"T'ai Chi for Beginners," or "War and Peace"


If there is one thing I cannot stand (and, really, is one ever enough?), it is sloth. That is why I took up the ancient Chinese art of T'ai Chi in an effort to improve my backswing. Some people believe that T'ai Chi is only good for providing work for words which end in "i." This is malarkey. T'ai Chi consists of a series of slow-motion, choreographed exercises (developed some 1200 years ago by Anonymous, and don't think for a minute he ever lets you forget it) in a state of relaxation so complete you could do them in your sleep, which would certainly be preferable.


Every human being, you see, is filled with a life force called "chi." (Some of us are more full of it than others). Performing T'ai Chi helps this life force flow through one's body freely, especially if one keeps in mind the simple proportions of gin and vermouth required for lubrication. As Karbunkel discusses in his "T'ai Chi Ist Fur Die Verliebten," the T'ai Chi enthusiast increases his flexibility, longevity and flatulence, if used as directed.


To begin with, you must first become acquainted with your "dan tien." (A simple "How's the Missus?" will do). The dan tien is your energy center, a point located 1 to 3 inches (or .29 fathoms) below the navel. "Move from the dan tien!" is the common cry of the T'ai Chi instructor, especially if the dan tien is blocking the drink cart.


To begin T'ai Chi, take a stance on your front lawn, placing your feet about shoulder-width apart and breathing deeply into your dan tien, until a toothpick inserted in the middle comes out clean. Next, swivel your hips in a "hula" fashion while gradually bending your knees until you are attracting small children laughing scornfully. Now you are on the right track! Extend your arms outward as far as you can. If you find it hard balancing, remove the olive from your martini, and you are back in business. Finally, well, this is usually as far as I get before I start chasing the children with a stick, but you get the idea of the thing.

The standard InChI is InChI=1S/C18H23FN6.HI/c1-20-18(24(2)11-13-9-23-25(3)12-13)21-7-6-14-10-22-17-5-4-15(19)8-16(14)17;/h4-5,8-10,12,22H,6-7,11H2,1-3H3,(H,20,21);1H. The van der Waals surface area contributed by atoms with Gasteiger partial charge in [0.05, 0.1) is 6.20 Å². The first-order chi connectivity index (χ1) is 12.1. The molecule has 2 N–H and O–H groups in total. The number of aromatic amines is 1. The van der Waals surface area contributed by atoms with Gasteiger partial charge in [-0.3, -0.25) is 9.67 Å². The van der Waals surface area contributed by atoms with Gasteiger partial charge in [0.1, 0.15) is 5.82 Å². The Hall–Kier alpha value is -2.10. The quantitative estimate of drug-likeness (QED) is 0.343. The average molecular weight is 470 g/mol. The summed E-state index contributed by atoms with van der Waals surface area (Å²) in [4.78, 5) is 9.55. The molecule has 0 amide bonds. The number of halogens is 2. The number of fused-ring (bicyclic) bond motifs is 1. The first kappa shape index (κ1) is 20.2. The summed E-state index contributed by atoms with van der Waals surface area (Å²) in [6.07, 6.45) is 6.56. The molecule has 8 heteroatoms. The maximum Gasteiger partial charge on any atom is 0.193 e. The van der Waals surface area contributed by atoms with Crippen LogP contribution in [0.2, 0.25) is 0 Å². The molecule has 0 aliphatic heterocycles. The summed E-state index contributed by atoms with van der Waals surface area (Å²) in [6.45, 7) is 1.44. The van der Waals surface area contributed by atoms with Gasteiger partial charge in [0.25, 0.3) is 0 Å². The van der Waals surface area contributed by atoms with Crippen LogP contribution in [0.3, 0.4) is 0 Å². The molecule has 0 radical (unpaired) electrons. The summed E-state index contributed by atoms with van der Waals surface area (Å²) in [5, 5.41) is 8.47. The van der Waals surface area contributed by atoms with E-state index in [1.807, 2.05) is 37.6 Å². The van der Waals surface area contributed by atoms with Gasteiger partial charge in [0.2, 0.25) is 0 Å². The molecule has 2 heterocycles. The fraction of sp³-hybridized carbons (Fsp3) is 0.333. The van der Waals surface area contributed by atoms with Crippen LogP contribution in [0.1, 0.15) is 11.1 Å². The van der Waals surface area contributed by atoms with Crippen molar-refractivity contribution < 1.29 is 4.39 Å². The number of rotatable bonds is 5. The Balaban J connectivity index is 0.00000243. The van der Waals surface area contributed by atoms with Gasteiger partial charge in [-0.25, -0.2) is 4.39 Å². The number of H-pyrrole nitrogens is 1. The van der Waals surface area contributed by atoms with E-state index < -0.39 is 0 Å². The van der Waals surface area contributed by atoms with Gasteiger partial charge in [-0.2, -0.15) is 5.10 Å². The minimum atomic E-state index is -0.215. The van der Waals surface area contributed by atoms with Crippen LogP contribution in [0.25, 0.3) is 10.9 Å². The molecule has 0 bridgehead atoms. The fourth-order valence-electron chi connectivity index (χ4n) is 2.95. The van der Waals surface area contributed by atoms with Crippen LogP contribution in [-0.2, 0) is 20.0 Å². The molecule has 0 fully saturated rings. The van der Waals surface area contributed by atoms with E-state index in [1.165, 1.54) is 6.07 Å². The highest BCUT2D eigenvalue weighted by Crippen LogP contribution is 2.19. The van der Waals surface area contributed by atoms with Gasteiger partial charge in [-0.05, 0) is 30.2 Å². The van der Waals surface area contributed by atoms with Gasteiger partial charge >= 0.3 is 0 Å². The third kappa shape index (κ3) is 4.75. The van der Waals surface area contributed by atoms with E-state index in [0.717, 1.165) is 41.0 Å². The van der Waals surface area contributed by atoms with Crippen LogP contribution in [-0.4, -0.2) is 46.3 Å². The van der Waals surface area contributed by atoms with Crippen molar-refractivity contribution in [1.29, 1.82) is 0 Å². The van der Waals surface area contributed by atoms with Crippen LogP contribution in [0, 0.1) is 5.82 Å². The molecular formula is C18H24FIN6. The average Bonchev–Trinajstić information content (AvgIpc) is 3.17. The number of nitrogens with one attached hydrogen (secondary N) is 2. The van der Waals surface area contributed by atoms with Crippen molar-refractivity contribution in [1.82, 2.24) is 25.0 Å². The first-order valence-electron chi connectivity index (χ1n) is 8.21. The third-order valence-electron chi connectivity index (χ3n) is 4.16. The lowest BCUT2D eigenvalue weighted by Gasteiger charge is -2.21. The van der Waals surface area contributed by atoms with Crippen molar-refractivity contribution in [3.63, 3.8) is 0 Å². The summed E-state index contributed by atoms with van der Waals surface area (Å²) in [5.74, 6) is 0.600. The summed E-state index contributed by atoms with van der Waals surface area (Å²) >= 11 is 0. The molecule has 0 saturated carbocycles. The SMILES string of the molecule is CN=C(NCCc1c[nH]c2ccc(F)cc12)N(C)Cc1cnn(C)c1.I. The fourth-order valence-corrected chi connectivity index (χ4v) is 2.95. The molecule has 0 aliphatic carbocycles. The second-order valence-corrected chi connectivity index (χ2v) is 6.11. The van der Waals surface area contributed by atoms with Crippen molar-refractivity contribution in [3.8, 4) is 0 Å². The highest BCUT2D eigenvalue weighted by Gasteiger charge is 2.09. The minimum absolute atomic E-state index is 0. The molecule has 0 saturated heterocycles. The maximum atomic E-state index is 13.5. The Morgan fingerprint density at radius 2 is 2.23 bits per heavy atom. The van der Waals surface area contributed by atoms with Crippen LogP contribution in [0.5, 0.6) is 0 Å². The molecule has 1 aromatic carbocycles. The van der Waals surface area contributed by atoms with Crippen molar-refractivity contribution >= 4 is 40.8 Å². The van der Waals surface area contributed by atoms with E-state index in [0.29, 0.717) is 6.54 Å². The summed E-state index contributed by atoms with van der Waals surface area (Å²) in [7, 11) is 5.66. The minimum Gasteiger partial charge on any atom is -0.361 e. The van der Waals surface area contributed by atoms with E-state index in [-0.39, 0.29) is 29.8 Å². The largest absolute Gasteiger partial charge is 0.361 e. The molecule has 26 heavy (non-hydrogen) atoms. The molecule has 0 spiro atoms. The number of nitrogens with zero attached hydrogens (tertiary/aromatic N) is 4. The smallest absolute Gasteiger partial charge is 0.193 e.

You, the T'ai Chi novice, will soon be learning routines like "Stretch Bow to Shoot Tiger (Then Run Like Hell)" and "Flying Bees Through Leaves," although the latter is one procedure which is best left to T'ai Chi experts. Believe you me, the honey is not worth it. However, during my years touring with "Pinafore," I perfected a few of my own exercises, like "Arising With A Hangover" and "Hiding A Dropped Ash With Your Shoe." My "Drawing To An Inside Straight" is not half bad either, if viewed from a prone position.


In conclusion (where I always go this time of year, for the dry heat), I stand behind T'ai Chi as a wonderful aid to health. I will admit, however, it has insinuated its way into my chip shot something awful.